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The effectiveness and cost-effectiveness of a stepped care intervention for alcohol use disorders in primary care: a pilot study

Drummond, Colin, Coulton, Simon, James, Darren, Godfrey, Christine, Parrott, Steve (2009) The effectiveness and cost-effectiveness of a stepped care intervention for alcohol use disorders in primary care: a pilot study. British Journal of Psychiatry, 195 (5). pp. 448-456. ISSN 0007-1250. (doi:10.1192/bjp.bp.108.056697) (KAR id:24382)

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Screening for alcohol use disorders identifies a wide range of needs, varying from hazardous and harmful drinking to alcohol dependence. Stepped care offers a potentially resource-efficient way of meeting these needs, but requires evaluation in a randomised controlled trial.


To evaluate the feasibility, effectiveness and cost-effectiveness of opportunistic screening and a stepped care intervention in primary care.


A total of 1794 male primary care attendees at six practices in South Wales were screened using the Alcohol Use Disorders Identification Test (AUDIT). Of these, 112 participants who scored 8 or more on the AUDIT and who consented to enter the study were randomised to receive either 5 minutes of minimal intervention delivered by a practice nurse (control group) or stepped care intervention consisting of three successive steps (intervention group): a single session of behaviour change counselling delivered by a practice nurse; four 50-minute sessions of motivational enhancement therapy delivered by a trained alcohol counsellor; and referral to a community alcohol treatment agency.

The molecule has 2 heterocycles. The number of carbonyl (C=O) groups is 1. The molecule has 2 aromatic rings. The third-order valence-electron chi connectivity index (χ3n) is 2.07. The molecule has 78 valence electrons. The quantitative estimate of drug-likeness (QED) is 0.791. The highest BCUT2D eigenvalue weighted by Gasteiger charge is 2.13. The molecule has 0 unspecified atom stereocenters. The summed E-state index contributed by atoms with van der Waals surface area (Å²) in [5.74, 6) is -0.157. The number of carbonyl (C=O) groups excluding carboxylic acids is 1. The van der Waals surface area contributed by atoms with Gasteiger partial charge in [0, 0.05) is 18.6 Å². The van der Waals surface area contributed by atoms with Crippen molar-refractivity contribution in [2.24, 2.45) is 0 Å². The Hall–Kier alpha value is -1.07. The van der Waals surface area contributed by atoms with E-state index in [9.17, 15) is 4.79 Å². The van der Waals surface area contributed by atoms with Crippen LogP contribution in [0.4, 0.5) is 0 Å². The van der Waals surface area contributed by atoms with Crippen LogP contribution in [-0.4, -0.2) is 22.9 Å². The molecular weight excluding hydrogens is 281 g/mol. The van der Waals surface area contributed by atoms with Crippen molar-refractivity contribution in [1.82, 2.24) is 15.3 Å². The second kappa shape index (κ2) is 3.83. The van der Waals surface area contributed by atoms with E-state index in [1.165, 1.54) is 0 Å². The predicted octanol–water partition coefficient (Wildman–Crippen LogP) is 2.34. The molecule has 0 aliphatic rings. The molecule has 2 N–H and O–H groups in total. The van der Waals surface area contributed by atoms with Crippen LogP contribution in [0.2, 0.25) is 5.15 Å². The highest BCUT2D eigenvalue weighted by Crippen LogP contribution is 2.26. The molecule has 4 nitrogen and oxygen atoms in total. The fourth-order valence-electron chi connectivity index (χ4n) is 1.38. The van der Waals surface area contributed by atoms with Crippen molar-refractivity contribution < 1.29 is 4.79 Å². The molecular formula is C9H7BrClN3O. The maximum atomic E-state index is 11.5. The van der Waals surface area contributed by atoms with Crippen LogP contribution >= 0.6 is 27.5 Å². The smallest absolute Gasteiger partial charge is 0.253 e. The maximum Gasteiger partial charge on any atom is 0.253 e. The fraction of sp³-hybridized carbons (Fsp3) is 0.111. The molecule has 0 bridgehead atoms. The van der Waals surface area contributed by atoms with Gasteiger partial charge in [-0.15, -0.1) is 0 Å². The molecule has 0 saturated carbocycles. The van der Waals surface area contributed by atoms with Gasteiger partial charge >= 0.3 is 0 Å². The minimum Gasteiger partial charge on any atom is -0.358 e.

Both groups reduced alcohol consumption 6 months after randomisation with a greater, although not significant, improvement for the stepped care intervention. Motivation to change was greater following the stepped care intervention. The stepped care intervention resulted in greater cost savings compared with the minimal intervention.


Stepped care was feasible to implement in the primary care setting and resulted in greater cost savings compared with minimal intervention.

Item Type: Article
DOI/Identification number: 10.1192/bjp.bp.108.056697
Subjects: H Social Sciences > HV Social pathology. Social and public welfare > HV5001 Alcoholism and intemperance
R Medicine > RA Public aspects of medicine
R Medicine > RT Nursing
Divisions: Divisions > Division for the Study of Law, Society and Social Justice > School of Social Policy, Sociology and Social Research > Centre for Health Services Studies
Depositing User: Tony Rees
Date Deposited: 23 Aug 2010 11:03 UTC
Last Modified: 16 Nov 2021 10:02 UTC
Resource URI: (The current URI for this page, for reference purposes)
Coulton, Simon:
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